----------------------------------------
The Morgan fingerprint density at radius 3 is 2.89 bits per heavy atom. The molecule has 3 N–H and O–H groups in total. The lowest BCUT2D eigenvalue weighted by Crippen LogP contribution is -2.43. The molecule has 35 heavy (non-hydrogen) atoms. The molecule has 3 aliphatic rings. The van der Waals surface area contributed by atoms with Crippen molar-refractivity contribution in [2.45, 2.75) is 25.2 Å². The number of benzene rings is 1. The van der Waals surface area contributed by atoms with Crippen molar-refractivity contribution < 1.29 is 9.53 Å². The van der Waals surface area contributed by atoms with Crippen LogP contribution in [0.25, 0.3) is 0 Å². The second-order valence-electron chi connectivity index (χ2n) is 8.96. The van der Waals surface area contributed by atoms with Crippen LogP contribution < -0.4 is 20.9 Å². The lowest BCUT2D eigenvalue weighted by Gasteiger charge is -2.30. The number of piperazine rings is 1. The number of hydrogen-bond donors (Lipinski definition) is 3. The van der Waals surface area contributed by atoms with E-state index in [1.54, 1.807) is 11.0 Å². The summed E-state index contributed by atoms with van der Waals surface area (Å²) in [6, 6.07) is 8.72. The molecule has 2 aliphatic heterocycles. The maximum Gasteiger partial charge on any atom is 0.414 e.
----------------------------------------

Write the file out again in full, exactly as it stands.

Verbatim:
The Morgan fingerprint density at radius 3 is 2.89 bits per heavy atom. The molecule has 3 N–H and O–H groups in total. The lowest BCUT2D eigenvalue weighted by Crippen LogP contribution is -2.43. The molecule has 35 heavy (non-hydrogen) atoms. The molecule has 3 aliphatic rings. The van der Waals surface area contributed by atoms with Crippen molar-refractivity contribution in [2.45, 2.75) is 25.2 Å². The number of benzene rings is 1. The van der Waals surface area contributed by atoms with Crippen molar-refractivity contribution < 1.29 is 9.53 Å². The van der Waals surface area contributed by atoms with Crippen LogP contribution in [0.25, 0.3) is 0 Å². The second-order valence-electron chi connectivity index (χ2n) is 8.96. The van der Waals surface area contributed by atoms with Crippen LogP contribution < -0.4 is 20.9 Å². The lowest BCUT2D eigenvalue weighted by Gasteiger charge is -2.30. The number of piperazine rings is 1. The number of hydrogen-bond donors (Lipinski definition) is 3. The van der Waals surface area contributed by atoms with E-state index in [1.54, 1.807) is 11.0 Å². The summed E-state index contributed by atoms with van der Waals surface area (Å²) in [6, 6.07) is 8.72. The molecule has 2 aliphatic heterocycles. The maximum Gasteiger partial charge on any atom is 0.414 e.